I do not understand why one does not have a constitutional right to present any defensive argument one cares to present when one is on trial for his life.
Case in point: a man convicted twice before of crimes that might be thought violent, although there wasn't any violence and no one was harmed, was arrested for breaking into the church where he had been sleeping and eating. He had been regularly fed there. He was tried 8 years ago on a "third strike" meaning that he faced life imprisonment if convicted. His defense was that he thought he was permitted to get food from the church. He is pretty clearly simple. The pastor of the church testified in the man's favor once he found that he faced life for simple breaking and entering and stealing food. Les Miserables, anyone?
But he was not allowed to make that defense. The jury never heard it. He was duly convicted, and has been imprisoned for the past 8 years. Some Stanford Law students managed to get his case presented to a judge, who changed the sentence to 8 years (time served), a change that was not opposed by the LA District Attorney. http://blogs.laweekly.com/informer/crime/third-strike-release/
Periodically sob cases based on trivial "third strikes" come to light, such as the third strike of stealing a pizza. In that latter case the theft was by intimidation, and it was pretty clear that this chap was almost a poster child for the siwash laws. California is fairly new to "third time losers", but when I was growing up that was pretty common, or at least the fear of being a third time loser was common enough in the comic books and radio crime shows. Some people ought to be locked away until they are 45 to 50 years old just in the name of a better civilization.
But it is monstrous that a man on trial for his life cannot present the defense that he thought he was entitled to do it. A jury may laugh at the defense; but surely it ought to be heard? Why should a judge have the power to deny you to argue in your own defense? It is all part and parcel of the notion that people are not fit to be citizens and must be subjects, obedient to their betters.
I remind you all that Escape from Hell by Larry Niven and Jerry Pournelle is available in both paperback and kindle editions. It's a good read. Perhaps not as philosophically sound as C. S. Lewis would have made it, but we hope at least as readable.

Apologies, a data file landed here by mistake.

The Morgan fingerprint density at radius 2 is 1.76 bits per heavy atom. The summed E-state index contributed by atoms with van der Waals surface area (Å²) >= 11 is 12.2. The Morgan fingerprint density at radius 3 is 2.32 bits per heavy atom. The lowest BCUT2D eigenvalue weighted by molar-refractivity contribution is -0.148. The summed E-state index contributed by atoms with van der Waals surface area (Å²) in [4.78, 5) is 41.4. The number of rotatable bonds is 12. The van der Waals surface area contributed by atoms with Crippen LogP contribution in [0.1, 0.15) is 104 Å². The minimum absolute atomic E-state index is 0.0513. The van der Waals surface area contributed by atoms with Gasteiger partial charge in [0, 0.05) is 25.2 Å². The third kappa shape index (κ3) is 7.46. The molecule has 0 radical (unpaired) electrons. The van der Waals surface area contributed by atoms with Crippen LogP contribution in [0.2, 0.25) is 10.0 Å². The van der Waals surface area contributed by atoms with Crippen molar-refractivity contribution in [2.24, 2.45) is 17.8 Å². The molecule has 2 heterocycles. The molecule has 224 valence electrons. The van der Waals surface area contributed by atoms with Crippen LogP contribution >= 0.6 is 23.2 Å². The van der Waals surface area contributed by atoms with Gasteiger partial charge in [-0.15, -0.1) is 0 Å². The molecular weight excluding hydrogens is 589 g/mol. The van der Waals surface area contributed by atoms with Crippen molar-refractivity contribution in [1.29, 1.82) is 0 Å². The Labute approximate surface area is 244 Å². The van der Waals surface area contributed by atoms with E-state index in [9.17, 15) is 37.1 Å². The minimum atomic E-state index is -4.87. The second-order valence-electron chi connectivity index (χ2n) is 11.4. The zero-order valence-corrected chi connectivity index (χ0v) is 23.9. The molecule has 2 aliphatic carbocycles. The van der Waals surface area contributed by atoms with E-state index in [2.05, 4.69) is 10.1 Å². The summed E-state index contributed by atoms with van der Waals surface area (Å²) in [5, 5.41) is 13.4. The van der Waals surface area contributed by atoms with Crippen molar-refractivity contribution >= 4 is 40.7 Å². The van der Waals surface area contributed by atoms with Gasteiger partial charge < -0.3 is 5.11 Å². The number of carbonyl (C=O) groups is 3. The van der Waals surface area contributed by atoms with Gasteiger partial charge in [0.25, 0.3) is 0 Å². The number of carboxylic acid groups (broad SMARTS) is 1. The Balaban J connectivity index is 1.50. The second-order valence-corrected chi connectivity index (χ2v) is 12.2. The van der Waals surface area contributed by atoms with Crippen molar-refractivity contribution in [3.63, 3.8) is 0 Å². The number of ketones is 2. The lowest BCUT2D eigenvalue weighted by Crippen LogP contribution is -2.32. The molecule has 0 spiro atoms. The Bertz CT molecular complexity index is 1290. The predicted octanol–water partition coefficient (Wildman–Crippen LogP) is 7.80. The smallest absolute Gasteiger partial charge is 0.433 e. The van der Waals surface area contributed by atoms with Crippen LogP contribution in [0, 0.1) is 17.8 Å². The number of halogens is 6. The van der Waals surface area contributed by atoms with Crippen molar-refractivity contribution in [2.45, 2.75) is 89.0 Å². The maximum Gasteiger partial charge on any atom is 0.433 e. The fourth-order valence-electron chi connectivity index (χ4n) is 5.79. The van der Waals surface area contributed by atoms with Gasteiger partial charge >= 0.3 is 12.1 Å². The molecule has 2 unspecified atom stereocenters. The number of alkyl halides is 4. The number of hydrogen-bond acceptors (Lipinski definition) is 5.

August 18, 2010
I have a medical (eye exam) appointment shortly, so you'll have to make do with mail until later. I got the column done and it should be posted this evening. And the economic news continues to be bad.
The President brought up the 9/11 Mosque at a White House dinner honoring the start of Ramadan. I don't know why I find that a bit disturbing. But then the whole religion matter is disturbing. The Constitution specifically allowed the States to have established religions -- "Congress shall make no law respecting an establishment of religion" and for the first forty years of the Republic some states had religions "by law established" which meant mostly tax paid clergy and public prayer at public events. Virginia had disestablished the Church of England before the Constitution was adopted, but seven of the thirteen States had Established Churches, and Congress had no power whatever to disestablish them (nor or course could it establish a Federal religion). There is on the Harvard campus what Russell Seitz is pleased to call "the established Federalist Church" and I believe it still stands and functions.
One wonders if it might not be better to do as the Framers intended, and leave religion to the States. I doubt any would establish a church, but certainly they have a right to do that.
For years I have endured Thomas Frank's liberal/Marxist
column in the Wall Street Journal each Wednesday. I consoled myself with the
thought that if this was the best the left could do when offered the
opportunity to address those more conservative than they, we had little to
worry about in the world of intellectual debate. I never did learn anything
from reading his column. Today he was replaced by Ralph Nader, whether as a
regular or merely for today I don't know. Nader is at least provocative, and
His pitch is against corporate America, concentrations of wealth, and centralization of power. Not bad things to oppose, but you don't control power by adding to power, which is what he has often proposed. I recall his people being triumphant over their victory over Alka-Seltzer, although I can't remember what terrible crime that Alka-Seltzer was supposed to have committed. I do know that we haven't seen the clever Alka-Seltzer ads -- I can't believe I ate the whole thing! -- since the Naderite triumph.